09/26/2013 02:34 pm ET Updated Nov 26, 2013

The Rhino Records Story Takes Shape -- Part 1: Arianna Says Yes

Ten years ago I was hiking with Arianna Huffington, not too long after I left Rhino Entertainment, the well-respected reissue label I founded with Richard Foos that was now part of the Warner Music Group. She wanted to know my next move. With the California Democratic Party needing an infusion of new ideas and new blood -- especially with Arnold Schwarzenegger recently elected as the state's governor -- she asked if I was interested in running for office. It was something I had thought about in the past, and for a time my major at UCLA had been political science, but given my psychological make up, I thought I would find the experience too frustrating.

I told her that I considered writing a book, in part because the Rhino story was such a unique one, and that I thought it needed to be told. I was initially inspired to write my memoirs after reading Iacocca: An Autobiography in 1985. Lee Iacocca, the veteran auto¬motive executive, broke new ground in the way he revealed his personal life and professional career.

Richard and I weren't big on promoting ourselves, which may have diminished our appeal in the eyes of the inflated egos in our industry. When we made ourselves available to the media, we focused on plugging our current product rather than resurrecting our story. When I was in my 20s I wrote about rock music for the L.A. Times, the UCLA Daily Bruin, Rolling Stone and other music publications, so I felt I was up to the task. But it wasn't writer's block that kept me from turning my notes into prose.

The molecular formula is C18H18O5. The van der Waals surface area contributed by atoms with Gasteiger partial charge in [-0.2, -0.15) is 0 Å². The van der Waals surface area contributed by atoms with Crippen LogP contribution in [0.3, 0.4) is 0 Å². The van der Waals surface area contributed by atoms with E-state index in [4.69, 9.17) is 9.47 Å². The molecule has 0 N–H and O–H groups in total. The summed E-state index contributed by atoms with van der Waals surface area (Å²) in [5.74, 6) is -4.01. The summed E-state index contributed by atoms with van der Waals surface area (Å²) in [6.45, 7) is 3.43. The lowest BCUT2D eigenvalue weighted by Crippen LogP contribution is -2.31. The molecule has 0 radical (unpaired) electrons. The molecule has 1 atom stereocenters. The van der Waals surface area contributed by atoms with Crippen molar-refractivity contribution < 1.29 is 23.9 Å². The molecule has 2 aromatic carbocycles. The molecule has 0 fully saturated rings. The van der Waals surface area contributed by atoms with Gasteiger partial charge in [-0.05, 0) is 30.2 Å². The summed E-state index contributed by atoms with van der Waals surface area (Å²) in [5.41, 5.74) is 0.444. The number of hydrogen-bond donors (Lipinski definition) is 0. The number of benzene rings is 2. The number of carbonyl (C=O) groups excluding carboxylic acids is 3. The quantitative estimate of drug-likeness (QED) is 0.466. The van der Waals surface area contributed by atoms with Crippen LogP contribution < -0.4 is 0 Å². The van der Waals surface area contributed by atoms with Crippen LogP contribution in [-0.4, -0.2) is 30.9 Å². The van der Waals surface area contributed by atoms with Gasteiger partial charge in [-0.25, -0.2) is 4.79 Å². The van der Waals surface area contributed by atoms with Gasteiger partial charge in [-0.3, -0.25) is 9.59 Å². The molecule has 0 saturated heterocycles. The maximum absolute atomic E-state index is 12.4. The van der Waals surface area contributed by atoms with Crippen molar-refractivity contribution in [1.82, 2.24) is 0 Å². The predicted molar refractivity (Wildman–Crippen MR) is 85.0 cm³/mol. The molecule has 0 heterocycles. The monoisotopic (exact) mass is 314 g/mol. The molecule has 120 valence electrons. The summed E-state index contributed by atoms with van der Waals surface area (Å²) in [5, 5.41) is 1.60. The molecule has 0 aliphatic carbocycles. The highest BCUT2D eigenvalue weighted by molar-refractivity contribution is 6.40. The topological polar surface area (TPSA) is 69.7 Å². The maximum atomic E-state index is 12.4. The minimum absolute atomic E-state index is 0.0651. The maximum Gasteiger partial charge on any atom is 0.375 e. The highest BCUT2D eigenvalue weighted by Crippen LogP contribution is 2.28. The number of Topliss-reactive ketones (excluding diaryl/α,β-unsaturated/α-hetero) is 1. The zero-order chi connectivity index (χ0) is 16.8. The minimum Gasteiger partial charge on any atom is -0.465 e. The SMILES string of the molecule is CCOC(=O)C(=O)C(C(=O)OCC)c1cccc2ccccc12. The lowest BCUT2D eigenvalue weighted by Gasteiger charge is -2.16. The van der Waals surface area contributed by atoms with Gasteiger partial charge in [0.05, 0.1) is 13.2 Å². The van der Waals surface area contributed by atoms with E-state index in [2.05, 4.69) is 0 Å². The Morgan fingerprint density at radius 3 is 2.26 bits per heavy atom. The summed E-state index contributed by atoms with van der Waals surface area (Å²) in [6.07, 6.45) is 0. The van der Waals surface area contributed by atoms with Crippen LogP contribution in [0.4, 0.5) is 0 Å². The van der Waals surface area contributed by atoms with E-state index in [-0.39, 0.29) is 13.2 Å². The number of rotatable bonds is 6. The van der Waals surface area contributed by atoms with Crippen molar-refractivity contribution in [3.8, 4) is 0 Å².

I explained to Arianna why I put off the project. Because of illegal downloading, the music industry was experiencing a decline in revenue. After we left the company, the subsequent head changed the name from Rhino Entertainment to Warner Strategic Marketing and stopped promoting the Rhino name, even though it was still used on the product. Although my relationship with our successors was tenuous, I didn't want to engender ill feelings in succumbing to the tendency to compare the current company unfavorably with the former one. And lastly, no matter how many good things I would say about my former partner, human nature tends to make one focus on the not-so-good ones. All without being compensated in the generous manner that the author of a celebrity-tell-all would have.

In the early era of rock 'n' roll, teenage music wasn't considered a lucrative business. The majority of the rock 'n' roll hits were on independent labels. Many of the early singers, like Jerry Lee Lewis, Little Richard and Screamin' Jay Hawkins, were wild characters. There was a fun and exuberance that had largely dissipated by the time we issued our first record. It was the seventies, and pop music was dominated by serious singer-songwriters and disco acts. As sales of albums grew, so did profits, and the major labels flourished. Rock was no longer an independent's game, but a big business with labels being scooped up by conglomerates. From the first years of our label, to our last one at the company, it was important to express ourselves with a sense of humor, not only in our product, but in the way we marketed our label.

While our motivations were pure -- not greedily pursuing profits -- they were influenced by the social tenets that flourished in the 60s. We were responsible, humane and ethical, but there was also an antiestablishment streak and a rebelliousness. It's one thing to express one's discontent and rebel against a boss or corporation, but how do you channel that tendency when you yourself are the boss? The Rhino Records Story describes how we created a great company, one that received the Clinton Administration's Corporate Citizenship Award as well as being voted the best record label by industry trade group NARM.

I wouldn't characterize Arianna as being a rock 'n' roll fan. Although she wasn't a follower of our label, she knew enough about our story to encourage me to write the book. Although it took me a few years to resume writing, Arianna's interest in our story and encouragement were never far from my consciousness.

Harold Bronson's book THE RHINO RECORDS STORY will be published on October 22nd.